ANTITRUST

Big Tech Execs Get Ready To Rumble As Antitrust Hearing Nears

Amazon Execs Donated To Antitrust Investigator

The CEOs of four Big Tech companies are planning to go on the attack when they appear before Congress next week, Reuters reported.

In answer to charges that the tech giants use their market share to hurt the competition, the CEOs plan to testify that their own companies face competition and are not as dominant as alleged, Reuters said.

A U.S. House Judiciary Committee antitrust panel has a full plate set for July 27. On the menu are Amazon’s Jeff Bezos, Apple’s Tim Cook, Facebook’s Mark Zuckerberg and Google’s Sundar Pichai. All are set to appear.

Lawmakers have increasingly raised concerns that the four Big Tech firms have used their market position to squeeze out the competition and maintain market domination — all ultimately leading to negative consequences for consumers. This includes higher prices and fewer choices. All four companies are also being looked into by the U.S. Department of Justice (DOJ).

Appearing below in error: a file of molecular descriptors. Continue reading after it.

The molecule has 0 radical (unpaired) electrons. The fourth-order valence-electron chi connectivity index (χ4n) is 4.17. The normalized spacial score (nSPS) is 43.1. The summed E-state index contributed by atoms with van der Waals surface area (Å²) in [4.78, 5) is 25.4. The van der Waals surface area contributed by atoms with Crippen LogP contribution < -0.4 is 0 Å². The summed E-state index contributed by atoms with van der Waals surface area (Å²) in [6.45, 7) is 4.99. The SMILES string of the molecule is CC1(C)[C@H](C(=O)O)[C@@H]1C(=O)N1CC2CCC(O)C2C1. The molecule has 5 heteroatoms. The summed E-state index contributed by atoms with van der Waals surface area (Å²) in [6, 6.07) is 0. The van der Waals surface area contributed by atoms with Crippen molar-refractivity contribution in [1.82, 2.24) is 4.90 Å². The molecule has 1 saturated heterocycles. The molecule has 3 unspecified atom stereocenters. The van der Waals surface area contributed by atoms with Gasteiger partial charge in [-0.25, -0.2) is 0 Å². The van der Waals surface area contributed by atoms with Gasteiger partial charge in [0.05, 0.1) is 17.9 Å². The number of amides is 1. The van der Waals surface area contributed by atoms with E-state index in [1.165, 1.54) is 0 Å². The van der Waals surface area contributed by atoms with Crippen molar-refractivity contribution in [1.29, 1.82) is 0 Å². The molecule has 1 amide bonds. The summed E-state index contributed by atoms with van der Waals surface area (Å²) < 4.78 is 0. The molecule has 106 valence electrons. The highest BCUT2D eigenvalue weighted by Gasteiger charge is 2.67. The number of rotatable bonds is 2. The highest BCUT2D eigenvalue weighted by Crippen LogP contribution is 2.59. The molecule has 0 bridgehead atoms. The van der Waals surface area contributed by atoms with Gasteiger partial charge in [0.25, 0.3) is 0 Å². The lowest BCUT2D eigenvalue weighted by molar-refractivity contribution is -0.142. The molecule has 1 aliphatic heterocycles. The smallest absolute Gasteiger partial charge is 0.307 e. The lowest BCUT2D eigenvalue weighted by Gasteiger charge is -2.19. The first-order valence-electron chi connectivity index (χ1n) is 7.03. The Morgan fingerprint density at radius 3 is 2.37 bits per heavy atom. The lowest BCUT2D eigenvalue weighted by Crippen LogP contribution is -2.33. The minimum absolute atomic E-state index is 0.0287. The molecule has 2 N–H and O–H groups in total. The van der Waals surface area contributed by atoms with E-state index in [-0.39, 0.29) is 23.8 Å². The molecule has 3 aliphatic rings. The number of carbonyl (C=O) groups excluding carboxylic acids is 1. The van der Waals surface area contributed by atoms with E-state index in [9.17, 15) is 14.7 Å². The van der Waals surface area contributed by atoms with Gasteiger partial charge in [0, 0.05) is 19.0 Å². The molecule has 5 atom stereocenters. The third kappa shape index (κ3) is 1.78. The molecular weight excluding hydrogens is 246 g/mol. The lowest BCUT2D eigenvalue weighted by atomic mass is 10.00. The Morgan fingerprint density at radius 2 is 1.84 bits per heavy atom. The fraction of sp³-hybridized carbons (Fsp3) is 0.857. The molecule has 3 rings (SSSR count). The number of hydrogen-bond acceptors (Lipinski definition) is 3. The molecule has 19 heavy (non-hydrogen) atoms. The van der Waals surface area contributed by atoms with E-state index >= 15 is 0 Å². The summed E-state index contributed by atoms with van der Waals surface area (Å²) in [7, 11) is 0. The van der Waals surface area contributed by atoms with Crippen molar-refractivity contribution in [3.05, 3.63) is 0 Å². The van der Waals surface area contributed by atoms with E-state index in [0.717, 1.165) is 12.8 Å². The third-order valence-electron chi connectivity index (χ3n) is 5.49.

Amazon is expected to discuss the pandemic and how consumers are using digital channels to shop at major retailers, including Walmart, which is Amazon’s competitor. Reuters reported that Bezos will also likely mention third-party sellers who use the Amazon platform and their continued success.

Apple will face scrutiny over its App Store — and what players it allows in. According to Reuters, Apple will argue it does not have controlling market share for apps. On the other hand, it will argue that the App Store is for making sure its phones stay secure and reliable. App developers have complained about how their products are treated by the store and that important information, such as data about the phone’s location, aren’t shared.

Facebook will probably talk about its rivals when it comes to advertising, like Google and Amazon, and when it comes to social media, like Twitter and TikTok, Reuters reported. Zuckerberg could also reference Facebook’s prior call for the government to regulate privacy and social media content.

According to Reuters, it is unclear what arguments Google will make.

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